Here’s everything you need to know about the ACJ in 1 Minute.
What is the ACJ?
The ACJ (acromial-clavicular joint) is a joint without any inherent bony stability; meaning it relies solely on the surround soft tissues to keep it in place.
Its most important stabilisers are two major ligaments; the coracoclavicular ligament and the acromial-clavicular ligament.
How is it injured?
ACJ injuries account for 10% of shoulder injuries and are usually the cause of a direct blow to the shoulder (e.g. falling onto that shoulder).
What would I feel?
There is usually persistent pain over the ACJ which is located at your anterior shoulder.
Stressing of the ACJ; in the form of lifting, push-ups or cross-body adduction of the arm will result in aggravation of the pain.
The severity of the injury depends upon which of the two ligaments are injured, and to what extent. X-rays are usually required to determine the severity grading.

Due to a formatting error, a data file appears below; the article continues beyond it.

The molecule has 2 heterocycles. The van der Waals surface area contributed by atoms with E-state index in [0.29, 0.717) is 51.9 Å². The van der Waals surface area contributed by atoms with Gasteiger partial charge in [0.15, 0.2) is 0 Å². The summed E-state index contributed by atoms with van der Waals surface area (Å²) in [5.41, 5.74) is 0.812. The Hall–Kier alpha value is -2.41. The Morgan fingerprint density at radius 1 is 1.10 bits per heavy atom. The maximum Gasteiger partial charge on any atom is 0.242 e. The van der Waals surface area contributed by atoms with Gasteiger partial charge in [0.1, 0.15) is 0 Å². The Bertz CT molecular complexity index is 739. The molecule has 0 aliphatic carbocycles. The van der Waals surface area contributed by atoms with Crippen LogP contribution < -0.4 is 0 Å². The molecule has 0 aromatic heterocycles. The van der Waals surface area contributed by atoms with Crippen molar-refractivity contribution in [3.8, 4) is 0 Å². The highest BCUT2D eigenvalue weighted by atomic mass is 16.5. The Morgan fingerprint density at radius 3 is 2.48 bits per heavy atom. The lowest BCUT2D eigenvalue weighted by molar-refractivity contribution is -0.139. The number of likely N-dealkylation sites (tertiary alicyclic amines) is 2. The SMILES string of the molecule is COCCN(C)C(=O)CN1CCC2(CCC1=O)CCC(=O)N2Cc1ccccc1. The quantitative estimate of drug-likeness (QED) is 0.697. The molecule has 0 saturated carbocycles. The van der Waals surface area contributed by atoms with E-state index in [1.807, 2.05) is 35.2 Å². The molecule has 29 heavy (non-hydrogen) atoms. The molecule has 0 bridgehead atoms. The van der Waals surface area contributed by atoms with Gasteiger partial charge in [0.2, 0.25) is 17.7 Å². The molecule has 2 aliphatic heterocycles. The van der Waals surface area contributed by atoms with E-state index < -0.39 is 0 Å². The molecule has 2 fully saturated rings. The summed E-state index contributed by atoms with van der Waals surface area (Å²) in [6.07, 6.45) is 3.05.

There are a total of six grades of severity with a completely dislocated ACJ (both ligaments are torn) in the more severe grades 4-6; these cases will require surgery to fix/reconstruct the ligaments and re-stabilise the joint.
Grade 3 is also a complete tear of both the acromial-clavicular and coracoclavicular ligament, but the joint is still reducible.
Grade 2 is a tear of one ligament + a sprain of the other; while Grade 1 injuries indicate a sprain of only one ligament while the second is normal.
Grade 1-2 injuries are mostly treated with an arm-sling and physiotherapy; most patients will achieve full range of motion at six weeks and regain normal function by 12 weeks.
Treatment of Grade 3 injuries are still debated in expert circles; but in general, an elite athlete will be operated on, while a sedentary elderly patient will likely be treated conservatively with a sling and physiotherapy.
Severe Grade 4-6 injuries will require surgery to reconstruct the ligaments and most players will not be able to return for six months. In some cases where the diagnosis was late and treatment was delayed/neglected; the ACJ might need to be excised and reconstructed.